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More than 100 housing industry members gathered for the Third Annual Eggs & Economics Mid-Year Summit on Wednesday, July 20th. The event marked yet another opportunity that Housing First Minnesota and the Minnesota REALTORS have partnered on behalf of the industry.
The half-day summit began with a 2017 legislative update from Housing First Minnesota Executive Director David Siegel and the Minnesota REALTORS CEO Chris Galler. Each mentioned the powerful impact of the inaugural Housing Day at the Capitol where more than 600 housing advocate spoke with 85% of the Minnesota Legislature.
Additionally, they highlighted the legislative victories of the creation of the First-Time Homebuyer Savings Account, the new requirement for Public Notice for Housing Moratorium, the removal of barriers for Condo & Townhome Development, and the realignment of the townhome definition.
The day continued as Susan Brower, Minnesota State Demographer, discussed the past, current and future growth of Minnesota. She discussed the labor force squeeze the housing industry is currently seeing and mentioned that labor force projections from the Minnesota Demographic Center foresee almost no growth in the future workforce of Minnesota.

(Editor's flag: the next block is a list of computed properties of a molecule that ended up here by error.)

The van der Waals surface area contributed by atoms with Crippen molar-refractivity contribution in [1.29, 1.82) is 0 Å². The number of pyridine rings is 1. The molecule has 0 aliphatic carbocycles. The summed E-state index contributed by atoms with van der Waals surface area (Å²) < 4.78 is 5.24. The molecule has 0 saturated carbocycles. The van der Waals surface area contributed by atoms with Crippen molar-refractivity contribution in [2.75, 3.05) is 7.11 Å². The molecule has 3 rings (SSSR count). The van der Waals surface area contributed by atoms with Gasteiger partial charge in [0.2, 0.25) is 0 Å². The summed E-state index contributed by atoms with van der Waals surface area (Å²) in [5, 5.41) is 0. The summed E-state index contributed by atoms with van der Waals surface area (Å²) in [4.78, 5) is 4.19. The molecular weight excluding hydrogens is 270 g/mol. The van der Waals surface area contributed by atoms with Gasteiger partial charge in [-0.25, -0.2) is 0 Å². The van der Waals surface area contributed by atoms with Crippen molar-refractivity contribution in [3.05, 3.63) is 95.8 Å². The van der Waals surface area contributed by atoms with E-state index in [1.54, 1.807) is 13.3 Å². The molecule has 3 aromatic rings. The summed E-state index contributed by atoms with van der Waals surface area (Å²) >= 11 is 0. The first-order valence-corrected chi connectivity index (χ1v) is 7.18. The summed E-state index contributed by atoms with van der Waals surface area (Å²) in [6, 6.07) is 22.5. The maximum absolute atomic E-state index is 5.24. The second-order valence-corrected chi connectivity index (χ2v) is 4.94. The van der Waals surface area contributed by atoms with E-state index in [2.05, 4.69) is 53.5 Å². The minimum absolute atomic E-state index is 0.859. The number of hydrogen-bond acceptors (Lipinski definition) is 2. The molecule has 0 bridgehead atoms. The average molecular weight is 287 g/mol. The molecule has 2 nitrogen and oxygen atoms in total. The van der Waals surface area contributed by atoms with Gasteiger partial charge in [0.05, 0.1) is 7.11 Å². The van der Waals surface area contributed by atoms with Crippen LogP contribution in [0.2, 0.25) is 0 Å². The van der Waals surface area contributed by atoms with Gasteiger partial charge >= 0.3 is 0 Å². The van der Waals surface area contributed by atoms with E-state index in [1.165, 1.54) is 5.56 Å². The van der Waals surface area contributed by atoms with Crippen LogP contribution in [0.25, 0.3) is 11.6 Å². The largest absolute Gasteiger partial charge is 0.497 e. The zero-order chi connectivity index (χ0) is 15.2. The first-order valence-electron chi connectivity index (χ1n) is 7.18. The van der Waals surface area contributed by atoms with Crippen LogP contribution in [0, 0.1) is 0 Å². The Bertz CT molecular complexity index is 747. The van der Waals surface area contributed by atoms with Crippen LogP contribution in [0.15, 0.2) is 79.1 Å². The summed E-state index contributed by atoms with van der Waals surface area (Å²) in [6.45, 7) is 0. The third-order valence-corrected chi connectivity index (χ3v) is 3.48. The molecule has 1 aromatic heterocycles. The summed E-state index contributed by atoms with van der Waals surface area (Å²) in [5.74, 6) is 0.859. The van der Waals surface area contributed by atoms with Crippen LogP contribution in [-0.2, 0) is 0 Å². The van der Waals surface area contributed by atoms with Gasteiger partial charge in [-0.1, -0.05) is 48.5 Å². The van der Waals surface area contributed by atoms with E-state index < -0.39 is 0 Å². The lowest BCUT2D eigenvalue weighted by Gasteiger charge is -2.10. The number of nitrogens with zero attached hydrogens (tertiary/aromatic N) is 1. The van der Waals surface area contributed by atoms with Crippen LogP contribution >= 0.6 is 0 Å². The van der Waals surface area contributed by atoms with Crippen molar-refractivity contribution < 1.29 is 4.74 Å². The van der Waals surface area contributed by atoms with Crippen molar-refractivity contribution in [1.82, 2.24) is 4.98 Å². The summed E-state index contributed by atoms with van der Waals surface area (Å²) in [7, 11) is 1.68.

From 2010-2015, an overwhelmingly majority of Minnesota’s growth, 88%, occurred in the seven-county metro. -Susan Brower, Minnesota State Demographer
From there a panel of housing industry experts including Bob Michels, President of Housing First and Patty Zuzek, President of the Minnesota REALTORS, discussed current inventory, energy efficiency, affordability and more.
Labor, labor, labor. This is the #1 challenge of our industry in the coming years. We are seeing a shortage of framers, roofers, carpenters and more. -Bob Michels, President of Housing First Minnesota
Finally, the day concluded with an economic insight from Economic Ed Kashmarek. He discussed three key points:
Despite the demand for housing, homebuilders are having a difficult time providing inventory due to lack of labor. And the inventory they are able to provide is rarely at the entry-level price point due to the increasing regulatory burdens.